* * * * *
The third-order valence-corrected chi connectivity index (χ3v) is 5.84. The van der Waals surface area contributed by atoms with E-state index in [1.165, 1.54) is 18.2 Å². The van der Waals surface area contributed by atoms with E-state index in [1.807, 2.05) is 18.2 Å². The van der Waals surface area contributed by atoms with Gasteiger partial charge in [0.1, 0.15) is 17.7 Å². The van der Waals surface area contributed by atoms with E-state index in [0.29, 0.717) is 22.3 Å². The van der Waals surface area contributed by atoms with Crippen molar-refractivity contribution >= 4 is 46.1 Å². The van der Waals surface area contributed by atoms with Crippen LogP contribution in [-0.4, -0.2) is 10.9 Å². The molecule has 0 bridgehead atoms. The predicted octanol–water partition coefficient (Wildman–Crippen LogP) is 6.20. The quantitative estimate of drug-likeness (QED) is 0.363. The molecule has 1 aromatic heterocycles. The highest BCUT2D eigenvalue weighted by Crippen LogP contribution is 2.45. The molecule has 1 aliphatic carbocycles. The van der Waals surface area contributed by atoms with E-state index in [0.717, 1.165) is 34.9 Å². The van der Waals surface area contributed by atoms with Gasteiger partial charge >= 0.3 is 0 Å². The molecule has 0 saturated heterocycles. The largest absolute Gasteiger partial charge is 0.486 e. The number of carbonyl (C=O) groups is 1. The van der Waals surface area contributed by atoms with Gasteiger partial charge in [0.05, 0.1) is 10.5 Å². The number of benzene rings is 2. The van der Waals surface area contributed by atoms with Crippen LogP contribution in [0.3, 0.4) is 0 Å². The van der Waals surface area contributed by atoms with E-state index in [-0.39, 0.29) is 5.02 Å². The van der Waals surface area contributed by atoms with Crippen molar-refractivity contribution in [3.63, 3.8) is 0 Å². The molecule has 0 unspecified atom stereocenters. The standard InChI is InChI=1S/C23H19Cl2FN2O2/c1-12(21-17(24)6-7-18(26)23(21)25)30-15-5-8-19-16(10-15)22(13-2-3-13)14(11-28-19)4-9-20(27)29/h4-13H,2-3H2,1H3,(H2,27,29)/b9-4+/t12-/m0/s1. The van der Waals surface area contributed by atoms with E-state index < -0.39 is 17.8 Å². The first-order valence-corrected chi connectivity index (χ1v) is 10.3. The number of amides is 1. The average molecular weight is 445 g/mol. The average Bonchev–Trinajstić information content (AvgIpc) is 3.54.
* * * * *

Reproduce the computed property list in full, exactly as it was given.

The third-order valence-corrected chi connectivity index (χ3v) is 5.84. The van der Waals surface area contributed by atoms with E-state index in [1.165, 1.54) is 18.2 Å². The van der Waals surface area contributed by atoms with E-state index in [1.807, 2.05) is 18.2 Å². The van der Waals surface area contributed by atoms with Gasteiger partial charge in [0.1, 0.15) is 17.7 Å². The van der Waals surface area contributed by atoms with E-state index in [0.29, 0.717) is 22.3 Å². The van der Waals surface area contributed by atoms with Crippen molar-refractivity contribution >= 4 is 46.1 Å². The van der Waals surface area contributed by atoms with Crippen LogP contribution in [-0.4, -0.2) is 10.9 Å². The molecule has 0 bridgehead atoms. The predicted octanol–water partition coefficient (Wildman–Crippen LogP) is 6.20. The quantitative estimate of drug-likeness (QED) is 0.363. The molecule has 1 aromatic heterocycles. The highest BCUT2D eigenvalue weighted by Crippen LogP contribution is 2.45. The molecule has 1 aliphatic carbocycles. The van der Waals surface area contributed by atoms with E-state index in [0.717, 1.165) is 34.9 Å². The van der Waals surface area contributed by atoms with Gasteiger partial charge >= 0.3 is 0 Å². The molecule has 0 saturated heterocycles. The largest absolute Gasteiger partial charge is 0.486 e. The number of carbonyl (C=O) groups is 1. The van der Waals surface area contributed by atoms with Gasteiger partial charge in [0.05, 0.1) is 10.5 Å². The number of benzene rings is 2. The van der Waals surface area contributed by atoms with Crippen LogP contribution in [0.3, 0.4) is 0 Å². The van der Waals surface area contributed by atoms with E-state index in [-0.39, 0.29) is 5.02 Å². The van der Waals surface area contributed by atoms with Crippen molar-refractivity contribution in [3.63, 3.8) is 0 Å². The molecule has 0 unspecified atom stereocenters. The standard InChI is InChI=1S/C23H19Cl2FN2O2/c1-12(21-17(24)6-7-18(26)23(21)25)30-15-5-8-19-16(10-15)22(13-2-3-13)14(11-28-19)4-9-20(27)29/h4-13H,2-3H2,1H3,(H2,27,29)/b9-4+/t12-/m0/s1. The van der Waals surface area contributed by atoms with E-state index < -0.39 is 17.8 Å². The first-order valence-corrected chi connectivity index (χ1v) is 10.3. The number of amides is 1. The average molecular weight is 445 g/mol. The average Bonchev–Trinajstić information content (AvgIpc) is 3.54.